Definition - What does Burglary Insurance mean?
A burglary insurance policy is a type of crime insurance that covers losses resulting from burglary. Put simply, burglary refers to when someone uses force to unlawfully enter someone else's property - even if they did not steal anything in the end.
Types of losses insured include:
Theft of property from a closed premises such as a home, place of business or automobile.
- Damage caused by the intruder in the process.
Even though the words burglary, robbery, and theft are often used interchangeably in real life, they are actually very different legally speaking and in the insurance world. The definitions are nuanced but in the insurance world, burglary is defined as theft when force was used to unlawfully enter someone else’s property.
In order for an insurer to recognize your claim, you have to file a police report and show some signs of forced entry such as a broken window or scratch marks on the door. If you do not have these things, the insurer will not count it as a burglary and therefore you would not have coverage.
The broadest peril for this type of loss is “theft.” In insurance terms, theft is defined as any means of taking without the owner's consent, regardless of the method.
So if you see theft as an insured peril on your policy, you can rest easy that your property is well protected against all types of crime losses whether that be burglary, robbery, or otherwise.
Insuranceopedia explains Burglary Insurance
The terms “burglary” and “robbery” are often used interchangeably but they are very different things when it comes to insurance. While they both involve some sort of theft, unlawful entry, and the use of force, the key differentiator is who or what that force is used on.
Robbery is defined as using force, the threat of force or intimidation to steal from someone, meaning there was a victim involved for the act. An easy example of this is with bank robberies where the tellers and customers are held up.
Burglary on the other hand involves felonious or forceful entry but no force was used on a person. One example is a cat burglar sneaking in and out without anyone noticing or getting involved.
In order to substantiate burglary claims, insurers will want to see proof of ownership of the stolen item(s), a police report and proof that force was used to enter the premises. Examples of this include broken windows, scratch marks on the doors, etc. If there were no signs of forced entry, then you would not be covered under burglary. It would fall under other categories of coverage such as theft or robbery.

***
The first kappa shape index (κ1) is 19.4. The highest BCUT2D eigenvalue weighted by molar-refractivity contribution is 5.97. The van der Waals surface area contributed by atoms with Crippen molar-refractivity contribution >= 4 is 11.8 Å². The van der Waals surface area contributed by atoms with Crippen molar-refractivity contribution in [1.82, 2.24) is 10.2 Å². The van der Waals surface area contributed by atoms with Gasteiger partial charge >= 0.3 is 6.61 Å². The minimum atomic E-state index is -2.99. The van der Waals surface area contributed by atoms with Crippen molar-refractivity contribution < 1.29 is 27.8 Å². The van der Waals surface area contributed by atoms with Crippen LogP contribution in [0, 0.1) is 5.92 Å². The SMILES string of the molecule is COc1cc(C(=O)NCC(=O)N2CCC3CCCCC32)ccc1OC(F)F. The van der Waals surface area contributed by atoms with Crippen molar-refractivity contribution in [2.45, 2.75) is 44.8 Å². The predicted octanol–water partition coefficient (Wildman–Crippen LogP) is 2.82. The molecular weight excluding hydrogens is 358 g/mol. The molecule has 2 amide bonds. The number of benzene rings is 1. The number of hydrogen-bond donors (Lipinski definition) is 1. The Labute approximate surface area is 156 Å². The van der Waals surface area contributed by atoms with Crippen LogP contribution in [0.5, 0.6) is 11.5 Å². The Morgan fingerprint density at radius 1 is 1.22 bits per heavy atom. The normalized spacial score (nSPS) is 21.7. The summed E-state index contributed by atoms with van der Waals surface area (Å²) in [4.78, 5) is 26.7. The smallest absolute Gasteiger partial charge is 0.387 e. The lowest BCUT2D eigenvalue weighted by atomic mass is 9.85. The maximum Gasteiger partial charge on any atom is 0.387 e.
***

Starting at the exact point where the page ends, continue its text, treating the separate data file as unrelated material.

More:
Burglary insurance is typically included as a part of most insurance policies including:
- Travel insurance.
- Home insurance.
- Commercial property insurance.
Although all of those policies have burglary coverage, they are usually quite limited in scope. They usually do not insure a broad range of property (ie. stock and equipment only but no burglary coverage for money or jewelry) or have strict limits of insurance that restrict how much compensation you get if property is lost by burglary.
To expand your burglary coverage, there are different crime insurance riders (endorsements) you can add on to your policy to cover a wider range of property and increase the limits of insurance for burglary losses. One example is through a safe burglary policy which protects your safe and any property inside it from burglary losses.
If you are particularly worried about crime losses like burglary,you can opt to purchase a more comprehensive type of crime insurance called the 3D policy. The full name of this type of policy is the Comprehensive Disappearance, Dishonesty, and Destruction policy - hence the 3 Ds.
The 3D policy is the most comprehensive crime insurance coverage typically available on the market and insures against all types of crime losses including burglary, robbery, or theft.